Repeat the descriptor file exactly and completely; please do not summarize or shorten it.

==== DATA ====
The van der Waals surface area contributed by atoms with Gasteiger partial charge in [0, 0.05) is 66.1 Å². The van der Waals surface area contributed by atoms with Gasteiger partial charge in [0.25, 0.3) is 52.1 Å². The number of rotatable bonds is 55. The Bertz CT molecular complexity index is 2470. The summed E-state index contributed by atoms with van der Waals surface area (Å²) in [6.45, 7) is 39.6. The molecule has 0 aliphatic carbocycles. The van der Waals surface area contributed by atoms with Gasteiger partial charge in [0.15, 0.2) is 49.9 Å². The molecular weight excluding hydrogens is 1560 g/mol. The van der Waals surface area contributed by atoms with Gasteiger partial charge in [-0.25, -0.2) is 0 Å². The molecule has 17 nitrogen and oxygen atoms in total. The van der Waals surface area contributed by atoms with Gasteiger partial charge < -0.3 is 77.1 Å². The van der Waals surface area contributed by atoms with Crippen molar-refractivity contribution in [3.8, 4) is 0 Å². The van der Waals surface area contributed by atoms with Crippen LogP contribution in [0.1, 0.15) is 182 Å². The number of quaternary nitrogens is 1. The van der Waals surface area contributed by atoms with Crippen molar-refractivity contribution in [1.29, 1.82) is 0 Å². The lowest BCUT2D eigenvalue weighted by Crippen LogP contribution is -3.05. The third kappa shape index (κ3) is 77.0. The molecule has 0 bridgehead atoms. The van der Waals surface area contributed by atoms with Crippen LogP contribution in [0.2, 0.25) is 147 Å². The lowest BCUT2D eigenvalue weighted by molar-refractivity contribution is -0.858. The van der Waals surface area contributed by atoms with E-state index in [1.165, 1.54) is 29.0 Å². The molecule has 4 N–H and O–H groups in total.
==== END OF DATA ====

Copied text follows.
The van der Waals surface area contributed by atoms with Gasteiger partial charge in [0, 0.05) is 66.1 Å². The van der Waals surface area contributed by atoms with Gasteiger partial charge in [0.25, 0.3) is 52.1 Å². The number of rotatable bonds is 55. The Bertz CT molecular complexity index is 2470. The summed E-state index contributed by atoms with van der Waals surface area (Å²) in [6.45, 7) is 39.6. The molecule has 0 aliphatic carbocycles. The van der Waals surface area contributed by atoms with Gasteiger partial charge in [0.15, 0.2) is 49.9 Å². The molecular weight excluding hydrogens is 1560 g/mol. The van der Waals surface area contributed by atoms with Gasteiger partial charge in [-0.25, -0.2) is 0 Å². The molecule has 17 nitrogen and oxygen atoms in total. The van der Waals surface area contributed by atoms with Gasteiger partial charge < -0.3 is 77.1 Å². The van der Waals surface area contributed by atoms with Crippen molar-refractivity contribution in [3.8, 4) is 0 Å². The van der Waals surface area contributed by atoms with Crippen LogP contribution in [0.1, 0.15) is 182 Å². The number of quaternary nitrogens is 1. The van der Waals surface area contributed by atoms with Crippen molar-refractivity contribution in [1.29, 1.82) is 0 Å². The lowest BCUT2D eigenvalue weighted by Crippen LogP contribution is -3.05. The third kappa shape index (κ3) is 77.0. The molecule has 0 bridgehead atoms. The van der Waals surface area contributed by atoms with Crippen LogP contribution in [0.2, 0.25) is 147 Å². The lowest BCUT2D eigenvalue weighted by molar-refractivity contribution is -0.858. The van der Waals surface area contributed by atoms with E-state index in [1.165, 1.54) is 29.0 Å². The molecule has 4 N–H and O–H groups in total.